Kinalasan Waray Style VS. Kinalasan Baybay Style


The first time I heard the word "kinalasan" in Baybay, I thought it was similar to our "kinalasan" in Waray. But I was wrong. Baybayanons (the people of Baybay, Leyte), by the way, speak Cebuano. AWKWARD -- that was what I thought of the way my friends used the word. For example:
Kinalasan ko sa amo nga mga magsuon. 
Kinalasan ko nga ning-abot.
Kinalasan ko nga ninghatag sa ako amot. 
Kinalasan ko nga contestant.

At the time, I only knew the most basic Cebuano terms and this was how I interpreted the sentences:
I was startled about us (my siblings and me).  
I was startled as I arrived (at the venue).
I was startled as I gave my contribution.
I was the contestant who was startled. 
They did not make any sense to me. But I persevered: I studied the sense of each sentence.  Finally, I noticed a pattern  and I figured out how to translate them correctly. I realized that they sounded awkward to me only because I was mixing Cebuano and Waray while trying to understand the following sentences:
I am the youngest in the family. 
I was the last to arrive.
I was the last to give a contribution. 
I am/was the last contestant.  

What is kinalasan in Waray? It means "to be startled"; hence, my translation of the above-mentioned sentences. On the other hand, kinalasan in Baybay is the result of combining the Cebuano prefix kina, the English word "last", and the Cebuano suffix an:  kina + last + an. The letter "t" is, however, dropped to give way to the newly-coined word, kinalasan.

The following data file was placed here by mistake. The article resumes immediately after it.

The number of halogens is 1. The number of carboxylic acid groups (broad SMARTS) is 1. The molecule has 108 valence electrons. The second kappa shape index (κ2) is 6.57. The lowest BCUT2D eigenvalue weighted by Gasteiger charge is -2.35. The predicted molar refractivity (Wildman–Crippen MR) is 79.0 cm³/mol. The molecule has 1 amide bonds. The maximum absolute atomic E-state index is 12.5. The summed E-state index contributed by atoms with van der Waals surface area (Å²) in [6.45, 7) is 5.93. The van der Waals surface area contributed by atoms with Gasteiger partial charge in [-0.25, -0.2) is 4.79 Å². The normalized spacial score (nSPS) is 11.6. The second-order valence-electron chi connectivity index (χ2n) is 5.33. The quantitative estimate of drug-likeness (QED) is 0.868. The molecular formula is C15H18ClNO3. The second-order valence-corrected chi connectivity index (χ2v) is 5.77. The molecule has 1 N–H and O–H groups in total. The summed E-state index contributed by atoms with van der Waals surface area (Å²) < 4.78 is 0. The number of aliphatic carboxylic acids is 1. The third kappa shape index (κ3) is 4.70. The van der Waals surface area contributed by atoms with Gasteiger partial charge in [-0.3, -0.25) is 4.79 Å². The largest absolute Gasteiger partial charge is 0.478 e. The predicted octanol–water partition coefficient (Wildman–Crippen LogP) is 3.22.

What is kinalasan in Baybay? Apparently, there is an attempt at making a superlative adjective out of the superlative "last"; hence, the last of the last.

P.S.
Would you like to read this blog post in Waray? Here's Kinalasan sa Baybay (A Waray Post)Best Blogger Tips

Here's Another Way of Saying "Not Yet" in Waray

"Ayaw anay" can be loosely translated as "Don't do it yet" in English.  "Anay" as used in this expression has its Waray equivalent in Northern Samar -- it's "ngon-a".  "Ngon-a" can be considered a clitic, i.e., it is a word that cannot stand alone but depends on another word or phrase. Below are Waray expressions containing ngon-a:



Ayaw ngon-a. (Don't do it yet.)
Ayaw ngon-a pagpalit. (Don't buy anything.)
Ayaw ngon-a palita. (Don't buy it yet.)
Ayaw ngon-a pagkaon. (Don't eat yet.)
Diri ko ngon-a papaliton. (I'm not buying it now.)
Diri ngon-a yana. (Not now.)
Paghulat ngon-a. (Please wait.)
Waray pa ngon-a. (Nothing as of now.)
Waray ngon-a mauli. (No one's going home now.)

Ngon-a may be replaced with anay and the meaning is still be the same.




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